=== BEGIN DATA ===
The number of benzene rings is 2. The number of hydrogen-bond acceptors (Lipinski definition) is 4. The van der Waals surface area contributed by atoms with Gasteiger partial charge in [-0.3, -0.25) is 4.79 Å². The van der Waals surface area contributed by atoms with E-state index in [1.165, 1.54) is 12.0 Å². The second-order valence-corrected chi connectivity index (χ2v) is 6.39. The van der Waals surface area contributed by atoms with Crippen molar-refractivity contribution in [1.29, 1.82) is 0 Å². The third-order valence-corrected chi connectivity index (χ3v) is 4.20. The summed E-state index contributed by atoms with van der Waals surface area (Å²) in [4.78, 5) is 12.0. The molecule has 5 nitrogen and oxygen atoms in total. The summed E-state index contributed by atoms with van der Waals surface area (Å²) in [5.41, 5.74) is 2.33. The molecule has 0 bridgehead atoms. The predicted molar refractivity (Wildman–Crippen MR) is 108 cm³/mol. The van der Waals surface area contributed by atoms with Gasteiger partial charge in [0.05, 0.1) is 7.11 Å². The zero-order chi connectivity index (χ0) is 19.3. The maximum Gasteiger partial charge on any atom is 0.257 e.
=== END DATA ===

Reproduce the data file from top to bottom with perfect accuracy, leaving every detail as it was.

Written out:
The number of benzene rings is 2. The number of hydrogen-bond acceptors (Lipinski definition) is 4. The van der Waals surface area contributed by atoms with Gasteiger partial charge in [-0.3, -0.25) is 4.79 Å². The van der Waals surface area contributed by atoms with E-state index in [1.165, 1.54) is 12.0 Å². The second-order valence-corrected chi connectivity index (χ2v) is 6.39. The van der Waals surface area contributed by atoms with Crippen molar-refractivity contribution in [1.29, 1.82) is 0 Å². The third-order valence-corrected chi connectivity index (χ3v) is 4.20. The summed E-state index contributed by atoms with van der Waals surface area (Å²) in [4.78, 5) is 12.0. The molecule has 5 nitrogen and oxygen atoms in total. The summed E-state index contributed by atoms with van der Waals surface area (Å²) in [5.41, 5.74) is 2.33. The molecule has 0 bridgehead atoms. The predicted molar refractivity (Wildman–Crippen MR) is 108 cm³/mol. The van der Waals surface area contributed by atoms with Gasteiger partial charge in [0.05, 0.1) is 7.11 Å². The zero-order chi connectivity index (χ0) is 19.3. The maximum Gasteiger partial charge on any atom is 0.257 e.